View Full Version : Beware New Ebay Scam
2nd Jun 2004, 03:35
Just got a very professional looking email repleat with colour bars and official looking links informing me to resubmit my credit card data. It said they could not verify my card and my access to sell or purchase would be denied within five days. I clicked on the link and damn near fell into the trap. I pasted the message to Ebay and within twenty min. they sent message back indicating it was a scam. BE CAREFUL!
2nd Jun 2004, 03:42
Indeed, it's a sad state of affairs when people try to scam you. However, if you supply me with your credit card details, I can assure you that it will never happen again!:ok:
2nd Jun 2004, 06:58
Have seen the very same several times along with other ones, not just credit cards, using genuine business portals pages that are copied, such as an online florist (in USA) etc. enticing AOL users to re-enter their username and passwords so the spamming scum can abuse them...clearly some people do
I vote stoneing for spammers - 1 stone per 1,000 spams
2nd Jun 2004, 07:40
1000 Stones for 1 spam.
2nd Jun 2004, 11:19
This increasingly popular scam is known as 'phishing' for historical reasons that I won't go into now...
See Google (http://www.google.co.uk/search?q=phishing&ie=UTF-8&hl=en&meta=) for more info...
Well done on spotting the scam, but instead of just deleting the mail, why not do what I do - enter as much gibberish into each field as possible and submit it about a hundred times or so. If enough people did that, the scammers might be discouraged. Enter lots of random punctuation marks, unbalanced quotes and brackets, etc... make life at least a little bit harder for them!
Alternatively, enter non-gibberish (but fictional, obviously) details.. John Smith, CC #12345678901234 etc etc.
It may not do any good but it makes me feel better anyway!
2nd Jun 2004, 12:54
Yes, this stuff is getting as annoying as notes from Obi Vankernob from Nigeria asking to you help him smuggle cash from his country.
In the last 6 weeks, I have had stuff claiming to come from Nationwide BS (i have no account), Nat West, LLoydsTSB an Ebay asking me to confirm information via a link. Glad to say I have not responded to these, but the thing is, somebody must be or else they wouldn't bother to do them, although with automation etc.
it only takes a very small percentage to make it worth while.
I think 1000 stones per spam message is a bit of a easy sentence and that maybe the 1000 stones would be better tied around their necks while an assortment of other objects (engine blocks, Austin Alegro back axles, cattle prods and indeed housebricks),are used to encourage the spammers to seek safety in deep lakes, filled with venemous fish and electric eels.
2nd Jun 2004, 13:53
There is another ugly one, that raises it's ugly head from time to time, on ebay or other website auction.
You may be bidding on a eg. digital camera. Someone will send you an email offering you one a lot cheaper. They will send you all the details and it looks really good in the eyes of the gulable, store fronts etc., etc. They will want to be paid through for example Western Union or some cash transfer like that. A friend of mine got caught like that, and of course once he had paid, no more hear from them!!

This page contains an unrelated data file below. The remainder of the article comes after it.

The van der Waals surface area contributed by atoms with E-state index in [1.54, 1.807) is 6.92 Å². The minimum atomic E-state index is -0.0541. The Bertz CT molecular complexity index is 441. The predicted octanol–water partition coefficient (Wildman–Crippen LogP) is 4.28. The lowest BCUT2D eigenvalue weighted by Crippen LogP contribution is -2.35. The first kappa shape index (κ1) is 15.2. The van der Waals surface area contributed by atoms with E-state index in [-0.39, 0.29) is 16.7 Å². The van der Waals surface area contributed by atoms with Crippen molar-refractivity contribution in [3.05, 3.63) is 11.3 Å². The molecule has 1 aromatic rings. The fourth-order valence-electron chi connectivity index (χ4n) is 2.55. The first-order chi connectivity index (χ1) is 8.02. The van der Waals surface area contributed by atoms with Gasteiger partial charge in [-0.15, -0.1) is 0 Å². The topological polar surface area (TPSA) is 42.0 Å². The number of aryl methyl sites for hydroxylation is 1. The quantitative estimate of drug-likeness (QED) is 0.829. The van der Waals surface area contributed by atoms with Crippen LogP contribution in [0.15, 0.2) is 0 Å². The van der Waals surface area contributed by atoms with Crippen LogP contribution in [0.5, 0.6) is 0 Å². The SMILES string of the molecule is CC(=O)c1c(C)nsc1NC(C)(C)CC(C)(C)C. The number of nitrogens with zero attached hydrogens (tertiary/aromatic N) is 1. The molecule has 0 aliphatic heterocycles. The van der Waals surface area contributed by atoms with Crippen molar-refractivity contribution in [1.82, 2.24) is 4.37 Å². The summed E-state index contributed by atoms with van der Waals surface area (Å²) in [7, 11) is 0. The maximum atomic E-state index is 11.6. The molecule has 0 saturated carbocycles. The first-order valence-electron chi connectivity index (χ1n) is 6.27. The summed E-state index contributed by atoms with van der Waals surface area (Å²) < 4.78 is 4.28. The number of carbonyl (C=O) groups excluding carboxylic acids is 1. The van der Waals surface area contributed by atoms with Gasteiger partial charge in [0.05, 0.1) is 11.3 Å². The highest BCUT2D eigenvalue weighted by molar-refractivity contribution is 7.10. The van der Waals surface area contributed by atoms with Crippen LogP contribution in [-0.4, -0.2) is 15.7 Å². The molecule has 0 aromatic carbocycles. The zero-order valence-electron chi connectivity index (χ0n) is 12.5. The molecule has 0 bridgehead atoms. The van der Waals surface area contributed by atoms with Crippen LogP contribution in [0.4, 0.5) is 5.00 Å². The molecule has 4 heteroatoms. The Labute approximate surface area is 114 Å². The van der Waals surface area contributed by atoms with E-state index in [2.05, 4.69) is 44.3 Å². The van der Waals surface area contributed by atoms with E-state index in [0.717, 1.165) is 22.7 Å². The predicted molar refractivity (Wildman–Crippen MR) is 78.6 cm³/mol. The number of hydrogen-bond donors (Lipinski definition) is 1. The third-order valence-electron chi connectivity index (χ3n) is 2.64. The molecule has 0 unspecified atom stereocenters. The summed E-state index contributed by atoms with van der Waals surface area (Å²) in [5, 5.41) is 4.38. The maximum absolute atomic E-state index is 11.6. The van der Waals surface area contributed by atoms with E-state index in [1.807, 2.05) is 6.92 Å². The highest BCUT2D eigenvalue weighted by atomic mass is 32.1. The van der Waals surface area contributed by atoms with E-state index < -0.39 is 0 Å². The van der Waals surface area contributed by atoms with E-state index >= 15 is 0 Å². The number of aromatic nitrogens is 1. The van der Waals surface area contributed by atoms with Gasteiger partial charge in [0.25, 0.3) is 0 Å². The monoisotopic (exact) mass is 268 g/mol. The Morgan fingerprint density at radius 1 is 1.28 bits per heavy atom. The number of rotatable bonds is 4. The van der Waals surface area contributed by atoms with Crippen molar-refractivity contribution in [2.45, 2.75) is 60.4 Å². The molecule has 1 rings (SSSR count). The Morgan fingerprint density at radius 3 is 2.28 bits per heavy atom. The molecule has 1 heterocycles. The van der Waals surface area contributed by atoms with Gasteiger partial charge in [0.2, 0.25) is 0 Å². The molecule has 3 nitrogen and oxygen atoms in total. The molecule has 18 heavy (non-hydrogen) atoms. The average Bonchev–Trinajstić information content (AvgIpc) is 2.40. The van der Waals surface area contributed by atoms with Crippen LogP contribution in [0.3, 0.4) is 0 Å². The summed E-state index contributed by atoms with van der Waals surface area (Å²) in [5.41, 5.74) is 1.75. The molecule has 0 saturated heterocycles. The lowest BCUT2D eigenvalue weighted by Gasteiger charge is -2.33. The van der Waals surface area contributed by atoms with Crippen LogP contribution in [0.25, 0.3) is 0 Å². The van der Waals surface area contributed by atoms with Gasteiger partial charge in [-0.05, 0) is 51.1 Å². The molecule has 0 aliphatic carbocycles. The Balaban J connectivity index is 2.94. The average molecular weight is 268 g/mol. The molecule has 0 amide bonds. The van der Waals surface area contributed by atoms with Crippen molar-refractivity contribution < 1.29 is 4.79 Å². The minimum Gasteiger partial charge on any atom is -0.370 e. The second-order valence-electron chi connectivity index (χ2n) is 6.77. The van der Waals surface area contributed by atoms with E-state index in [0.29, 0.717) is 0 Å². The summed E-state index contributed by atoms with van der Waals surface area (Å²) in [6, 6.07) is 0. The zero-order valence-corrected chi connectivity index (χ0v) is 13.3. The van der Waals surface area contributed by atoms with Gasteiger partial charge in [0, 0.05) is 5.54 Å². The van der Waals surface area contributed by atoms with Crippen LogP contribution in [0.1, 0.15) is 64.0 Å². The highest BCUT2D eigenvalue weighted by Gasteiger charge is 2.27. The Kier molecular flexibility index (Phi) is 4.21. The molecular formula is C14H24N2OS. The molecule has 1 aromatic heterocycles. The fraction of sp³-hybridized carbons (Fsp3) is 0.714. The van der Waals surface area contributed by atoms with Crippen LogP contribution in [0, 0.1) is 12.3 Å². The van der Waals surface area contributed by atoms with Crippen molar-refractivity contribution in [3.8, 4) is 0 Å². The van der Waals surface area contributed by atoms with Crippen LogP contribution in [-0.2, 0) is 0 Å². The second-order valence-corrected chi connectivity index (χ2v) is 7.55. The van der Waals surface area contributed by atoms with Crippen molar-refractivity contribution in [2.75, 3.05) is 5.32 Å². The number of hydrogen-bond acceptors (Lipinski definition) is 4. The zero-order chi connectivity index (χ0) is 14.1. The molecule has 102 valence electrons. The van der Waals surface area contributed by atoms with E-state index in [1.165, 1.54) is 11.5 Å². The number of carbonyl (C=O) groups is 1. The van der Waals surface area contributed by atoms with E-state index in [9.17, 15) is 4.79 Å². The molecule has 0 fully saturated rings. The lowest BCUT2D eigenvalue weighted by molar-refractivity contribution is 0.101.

AntiCrash - friend of mine got caught by it last night. He's not the gullible type at all and followed the link because he really has had problems with other Ebay members in the past. He entered his password to gain access to the 'change details' page and started entering his details until it asked for his PIN number, at which point he got a little p*ssed off.
It's nice that Ebay gave you a reply though. He's previously been caught out by some bugger who decided to declare his cheque 'stolen' after purchasing an item, resulting in bugger getting item for free and friend short by £300. Friend emailed Ebay (after taking up the issue with the bank and consequently the police) and asked for their help in reprimanding the guy and they just sent back a standard 'tough sh*t mate' reply, even though he gave them a crime reference number and the police officer's email address. Don't know how far he's got in ranting to them this time.
tu chan go
8th Jun 2004, 08:43
In a similar vein:
I received a telephone call on my mobile recently. The caller said, "This is Orange Customer Services here. As a valued customer, we would liker to offer you some money off your bill every month."
I answered,"That sounds good, yes please!"
"Right, if you could just give me your password then, I can sort it out straight away."
"No, I don't think so", said I, "How about you tell me what my password is, as you called me! You could be anyone."
He said "If you give me the third letter in your password, I will tell you the whole word."
I thought about this for a moment before saying the third letter.
He then gave me my whole password, my account number, name and address and some money off my bill!
He said that he understood my reluctance and that he would have done the same. Worth thinking about!